Today, voters across the country are heading to the polls to elect federal and state leaders in the midterm elections. The election will determine the control of both chambers of Congress. All 435 House seats and 35 of the 100 Senate seats are there for the taking. And today, many Americans fear the repercussions of the election outcome. A record number of abortion measures are up for a vote, as well as dozens of governorships and other high-profile political positions.
President Joe Biden and former president Donald Trump hit the trail on Monday night in a last-ditch attempt to showcase what could be on the table in 2024, with Trump even threatening to announce his candidacy during the election.
For Biden, there is no guarantee the Democrats will take the seats needed to maintain control. High inflation, high gas prices and his low approval numbers indicate that this will not be an easily won battle.
“You can’t call yourself a democracy or supporting democratic principles if you say, ‘The only election that is fair is the one I win,'” Biden declared at a weekend campaign stop in California. “An overwhelming majority of Americans believe that our democracy is under threat.”
In Georgia, Georgia gubernatorial candidate Stacey Abrams expressed her confidence in securing the governor’s mansion despite the impact of incumbent Gov. Brian Kemp’s “voter suppression regime.”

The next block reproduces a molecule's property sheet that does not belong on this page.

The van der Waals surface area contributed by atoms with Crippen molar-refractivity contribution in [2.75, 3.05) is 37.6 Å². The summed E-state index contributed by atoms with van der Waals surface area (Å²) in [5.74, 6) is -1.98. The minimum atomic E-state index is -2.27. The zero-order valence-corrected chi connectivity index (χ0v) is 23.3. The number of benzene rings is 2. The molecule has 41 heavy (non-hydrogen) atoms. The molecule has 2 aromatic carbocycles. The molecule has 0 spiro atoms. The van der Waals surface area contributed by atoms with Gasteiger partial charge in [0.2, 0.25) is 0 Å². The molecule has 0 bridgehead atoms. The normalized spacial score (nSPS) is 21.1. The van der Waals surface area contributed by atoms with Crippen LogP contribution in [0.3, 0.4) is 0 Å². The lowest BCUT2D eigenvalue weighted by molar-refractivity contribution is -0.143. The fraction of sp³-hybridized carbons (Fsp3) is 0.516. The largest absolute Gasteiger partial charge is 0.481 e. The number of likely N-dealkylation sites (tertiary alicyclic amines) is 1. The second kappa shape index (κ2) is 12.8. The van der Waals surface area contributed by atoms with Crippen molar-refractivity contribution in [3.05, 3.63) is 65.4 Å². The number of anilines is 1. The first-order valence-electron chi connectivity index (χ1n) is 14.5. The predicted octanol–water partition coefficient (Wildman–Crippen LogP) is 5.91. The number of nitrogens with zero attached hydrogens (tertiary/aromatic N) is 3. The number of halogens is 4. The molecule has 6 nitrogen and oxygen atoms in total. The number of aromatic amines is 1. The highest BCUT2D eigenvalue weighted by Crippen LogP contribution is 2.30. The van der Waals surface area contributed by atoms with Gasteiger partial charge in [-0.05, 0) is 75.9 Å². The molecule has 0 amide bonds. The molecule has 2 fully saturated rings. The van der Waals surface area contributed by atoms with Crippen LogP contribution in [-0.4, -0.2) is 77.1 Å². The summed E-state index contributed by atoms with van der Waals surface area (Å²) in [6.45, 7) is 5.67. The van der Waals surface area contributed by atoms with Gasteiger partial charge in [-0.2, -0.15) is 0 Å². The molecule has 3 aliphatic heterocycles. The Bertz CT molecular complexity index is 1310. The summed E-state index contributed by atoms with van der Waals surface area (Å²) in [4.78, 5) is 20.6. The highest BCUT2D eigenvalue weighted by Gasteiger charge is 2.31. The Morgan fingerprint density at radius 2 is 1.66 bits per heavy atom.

“We have a path to victory mathematically to pull off an outright win, to get a runoff or to be too close to call,” Abram’s campaign manager, Lauren Groh-Wargo, said in a press call on Monday, per The Hill. She added that despite polls indicating the state is “ridiculously Republican,” Abrams has made “significant improvements with independent voters, moderate voters, conservative voters, liberal voters, Black voters, white voters [and] women voters.”
However, the outlet also reports that Black voters are worried about being assigned blame if Democrats lose key races. “In every election since 2016, Black voters have shown up in record and historic numbers,” said Adrianne Shropshire, executive director of BlackPAC. “I don’t think that this midterm is going to be any different, and we’ve seen the result of early voting in critical states around the country, and those early vote numbers include Black voters.”
According to the NC State Board of Elections, almost 880 thousand voter registration forms have been filed since the November 3, 2020, general election. These new voters make up 12% of the state’s 7.4 million registered voters.
Democrats are confident that the flood of new voters who registered after the high court’s decision could tip things in their favor. If not, the repercussions of a GOP sweep will be felt in Washington and across the country for decades to come.